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Neil Byrom

An Englishman in Munich


Betrachtungen über die Jazzstadt München

Munich considers itself, with some justification, a World city (if I remember correctly "eine Weltstadt mit Herz"). It has two world-class orchestras in the classical field and yet, unlike other broadcast regions of the former Western Germany, it has never had a subsidised professional Jazz Orchestra on a par with the WDR Big Band or the NDR Big Band, to name but two. Yet my mind easily finds examples of other permanently established professional Jazz ensembles on the stages of major cities of this world: the Lincoln Centre Jazz Orchestra under Wynton Marsalis or the many years of residency of the Clayton-Hamilton Jazz Orchestra at the Hollywood Bowl.

 

Jazz is one of the major musical art forms to emerge in the twentieth century, and it has taken its place in the hearts and minds of the concert-going public. It is of major historic interest as well as providing a continuing motivation for composers and performers to expand its boundaries. At the same time, never in the history of the Bundesland have so many young people been educated in Jazz performance and groomed for the concert platform, whether through the Jazz departments at the Conservatoires, the excellent network of youth Jazz orchestras or the respected Jazz Colleges over in the States. Munich, as a relatively prosperous City and Hinterland, sends more than its fair share of talented young people to these institutions. Yet as they graduate they encounter reduced opportunities here to play Jazz, with fewer Jazz Clubs evident and a diminishing commercial gala scene.

 

If we are serious in educating the most talented of our young people to learn the skills and the traditions of Jazz, should we not also provide some institution comparable to the world of classical orchestral playing that the most tenacious and interested home-grown players can aspire to? I am talking about a permanently-established high-quality Jazz Orchestra in this town, as a means by which the most outstanding and mature artists who are interested in ensemble playing can find an opportunity to perform at a standard comparable to anywhere else in the world.

 

Similar formations do exist here, providing for the devotees of the Big Bands and giving professional jazz musicians an opportunity to play the music with like-minded peers, but with the best will in the world, and with all the respect to the leaders who bring their love of the music and their expertise to bear upon their own very special concerts, these bands are limited - both in their repertoire and in their standard of performance - by the fact that they are ‘telephone bands‘. By that phrase I mean that they occasional ensembles where the musicians get together only to rehearse for a particular concert performance, often on the very day. They are together for perhaps seven hours of rehearsal and performance and for very little money (you will laugh, but it would not even pay the call-out fee for a workman to come to your washing machine, never mind repair it.)

 

It would be so good to see the establishment of a Jazz ensemble funded by a foundation, the city or the State on a similar footing to that enjoyed by classical musicians - with paid rehearsal time to establish the highest standards of performance. What I envisage is a permanent orchestra of eighteen musicians - eight brass, five reeds, rhythm section plus a chief musical director. A office would need to established for the musical director, with a manager and secretary responsible for the organisation and marketing. A residency should be established at a major venue, such as the Gasteig, and regular rehearsal space would be needed. The repertoire might range from that of the concert jazz ensembles of Ellington and Basie through to major writers of recent years in Europe and abroad, such as Bob Brookmeyer or German arrangers such as Jörg Achim Keller or Jan-Peter Klöpfel.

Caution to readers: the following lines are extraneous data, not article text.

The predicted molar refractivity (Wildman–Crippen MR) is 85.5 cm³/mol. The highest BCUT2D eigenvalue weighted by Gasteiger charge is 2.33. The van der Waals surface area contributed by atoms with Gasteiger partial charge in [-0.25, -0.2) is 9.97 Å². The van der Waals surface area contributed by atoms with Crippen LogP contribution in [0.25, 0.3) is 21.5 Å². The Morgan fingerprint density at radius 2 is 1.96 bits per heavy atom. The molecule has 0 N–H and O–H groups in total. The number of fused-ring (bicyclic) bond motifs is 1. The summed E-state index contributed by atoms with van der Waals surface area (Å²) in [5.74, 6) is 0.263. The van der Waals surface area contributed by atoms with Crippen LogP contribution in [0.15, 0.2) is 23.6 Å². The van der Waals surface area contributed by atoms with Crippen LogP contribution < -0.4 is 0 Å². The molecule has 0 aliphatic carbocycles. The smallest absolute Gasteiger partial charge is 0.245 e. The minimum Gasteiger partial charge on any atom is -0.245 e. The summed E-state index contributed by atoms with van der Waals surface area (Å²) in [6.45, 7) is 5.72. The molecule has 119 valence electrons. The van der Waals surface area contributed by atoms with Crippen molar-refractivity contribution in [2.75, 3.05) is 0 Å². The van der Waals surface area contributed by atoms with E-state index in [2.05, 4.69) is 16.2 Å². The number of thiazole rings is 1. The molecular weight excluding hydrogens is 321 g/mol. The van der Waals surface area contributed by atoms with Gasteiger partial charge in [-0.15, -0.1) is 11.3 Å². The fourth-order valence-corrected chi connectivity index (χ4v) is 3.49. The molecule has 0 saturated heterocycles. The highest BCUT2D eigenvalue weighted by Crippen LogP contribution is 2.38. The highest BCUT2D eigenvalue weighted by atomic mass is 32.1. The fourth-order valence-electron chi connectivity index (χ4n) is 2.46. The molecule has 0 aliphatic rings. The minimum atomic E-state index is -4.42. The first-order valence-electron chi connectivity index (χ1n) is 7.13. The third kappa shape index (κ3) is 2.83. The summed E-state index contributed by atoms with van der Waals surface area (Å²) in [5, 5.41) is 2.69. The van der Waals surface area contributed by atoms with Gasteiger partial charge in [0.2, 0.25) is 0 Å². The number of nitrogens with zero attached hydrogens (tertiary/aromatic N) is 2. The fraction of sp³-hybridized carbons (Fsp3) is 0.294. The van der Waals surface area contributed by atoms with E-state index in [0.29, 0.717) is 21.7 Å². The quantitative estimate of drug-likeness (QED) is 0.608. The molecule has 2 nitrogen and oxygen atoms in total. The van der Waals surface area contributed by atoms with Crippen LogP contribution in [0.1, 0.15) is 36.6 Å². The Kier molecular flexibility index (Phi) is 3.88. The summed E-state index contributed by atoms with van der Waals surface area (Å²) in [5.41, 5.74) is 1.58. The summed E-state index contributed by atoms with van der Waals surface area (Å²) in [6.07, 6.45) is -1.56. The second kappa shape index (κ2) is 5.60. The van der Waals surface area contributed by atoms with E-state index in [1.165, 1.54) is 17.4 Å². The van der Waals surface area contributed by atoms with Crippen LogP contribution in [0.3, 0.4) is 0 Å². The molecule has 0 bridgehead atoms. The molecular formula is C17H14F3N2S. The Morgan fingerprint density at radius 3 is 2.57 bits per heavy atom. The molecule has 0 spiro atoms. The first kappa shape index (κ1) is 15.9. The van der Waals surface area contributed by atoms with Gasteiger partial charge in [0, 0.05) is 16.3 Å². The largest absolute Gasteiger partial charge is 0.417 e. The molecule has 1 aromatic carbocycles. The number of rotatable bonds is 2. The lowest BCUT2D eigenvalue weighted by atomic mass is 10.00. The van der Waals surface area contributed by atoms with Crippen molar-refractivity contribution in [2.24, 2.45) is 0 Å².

One might propose a series of twenty to thirty concerts a year. Ten of these would be scheduled in Munich over a period of October to May each year, with additional concerts in nearby towns or further afield at Festivals in Europe, thereby promoting the city’s cultural richness. This could be achieved with scheduled rehearsal of around twenty-two hours in a week over a thirty-six week period, with the musicians paid a pro-rata salary (0,6 of a full-time position). Without more than a ‚back of an envelope‘ calculation, I am sure that I could deliver a similar organisation on a budget of a little over one

million Euros per annum.

 

If you think that this sounds a lot, I am told that this sum of money is precisely what it costs per year to transport the

musical instruments of a classical orchestra funded by this city. One million Euros per year to move the harps and timpani of one orchestra of seven classical orchestras in this metropolis.

 

As an emergent art form of the last century, a niche market has clearly developed for jazz. It, like classical music, is now associated with the concert stages of the world and a generation of successful people in business and the professions have discovered its enduring appeal. As a city priding itself on its rich cultural life, Munich rightly subsidises the professional

classical arts - both orchestral and operatic - to ensure the maintenance of the highest artistic standards which commercial considerations might otherwise preclude.

 

I am in no doubt that the cultural scene as a whole is suffering in the midst of a recession as much as the rest of the economy, but all the more reason to be interested in managing change. The poor jazz musician, traditionally at the bottom of the pile in terms of subsidy compared to the classical field, may just start to look attractive in terms of value for money. A world class Jazz ensemble for relatively little money has to be an interesting proposition.